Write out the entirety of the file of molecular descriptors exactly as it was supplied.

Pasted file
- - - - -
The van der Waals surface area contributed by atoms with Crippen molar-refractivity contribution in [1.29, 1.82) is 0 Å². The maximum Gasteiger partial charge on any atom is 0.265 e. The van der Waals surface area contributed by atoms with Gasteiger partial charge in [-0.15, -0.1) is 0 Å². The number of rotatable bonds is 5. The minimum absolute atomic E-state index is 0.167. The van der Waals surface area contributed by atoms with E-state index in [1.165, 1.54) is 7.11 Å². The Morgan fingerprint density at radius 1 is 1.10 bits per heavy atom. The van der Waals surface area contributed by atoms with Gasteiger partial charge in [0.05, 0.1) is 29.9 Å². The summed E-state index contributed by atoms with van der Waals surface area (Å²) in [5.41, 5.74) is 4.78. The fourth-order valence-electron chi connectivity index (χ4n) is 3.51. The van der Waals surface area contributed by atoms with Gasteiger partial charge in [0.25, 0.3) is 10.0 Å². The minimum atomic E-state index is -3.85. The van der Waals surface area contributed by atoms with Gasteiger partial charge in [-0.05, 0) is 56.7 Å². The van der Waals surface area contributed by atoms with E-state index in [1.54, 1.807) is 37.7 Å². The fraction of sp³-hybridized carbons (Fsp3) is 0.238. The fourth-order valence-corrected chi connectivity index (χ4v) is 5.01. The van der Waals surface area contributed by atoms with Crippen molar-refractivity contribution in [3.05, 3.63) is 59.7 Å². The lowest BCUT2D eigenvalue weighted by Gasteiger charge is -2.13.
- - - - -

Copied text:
The van der Waals surface area contributed by atoms with Crippen molar-refractivity contribution in [1.29, 1.82) is 0 Å². The maximum Gasteiger partial charge on any atom is 0.265 e. The van der Waals surface area contributed by atoms with Gasteiger partial charge in [-0.15, -0.1) is 0 Å². The number of rotatable bonds is 5. The minimum absolute atomic E-state index is 0.167. The van der Waals surface area contributed by atoms with E-state index in [1.165, 1.54) is 7.11 Å². The Morgan fingerprint density at radius 1 is 1.10 bits per heavy atom. The van der Waals surface area contributed by atoms with Gasteiger partial charge in [0.05, 0.1) is 29.9 Å². The summed E-state index contributed by atoms with van der Waals surface area (Å²) in [5.41, 5.74) is 4.78. The fourth-order valence-electron chi connectivity index (χ4n) is 3.51. The van der Waals surface area contributed by atoms with Gasteiger partial charge in [0.25, 0.3) is 10.0 Å². The minimum atomic E-state index is -3.85. The van der Waals surface area contributed by atoms with Gasteiger partial charge in [-0.05, 0) is 56.7 Å². The van der Waals surface area contributed by atoms with E-state index in [1.54, 1.807) is 37.7 Å². The fraction of sp³-hybridized carbons (Fsp3) is 0.238. The fourth-order valence-corrected chi connectivity index (χ4v) is 5.01. The van der Waals surface area contributed by atoms with Crippen molar-refractivity contribution in [3.05, 3.63) is 59.7 Å². The lowest BCUT2D eigenvalue weighted by Gasteiger charge is -2.13.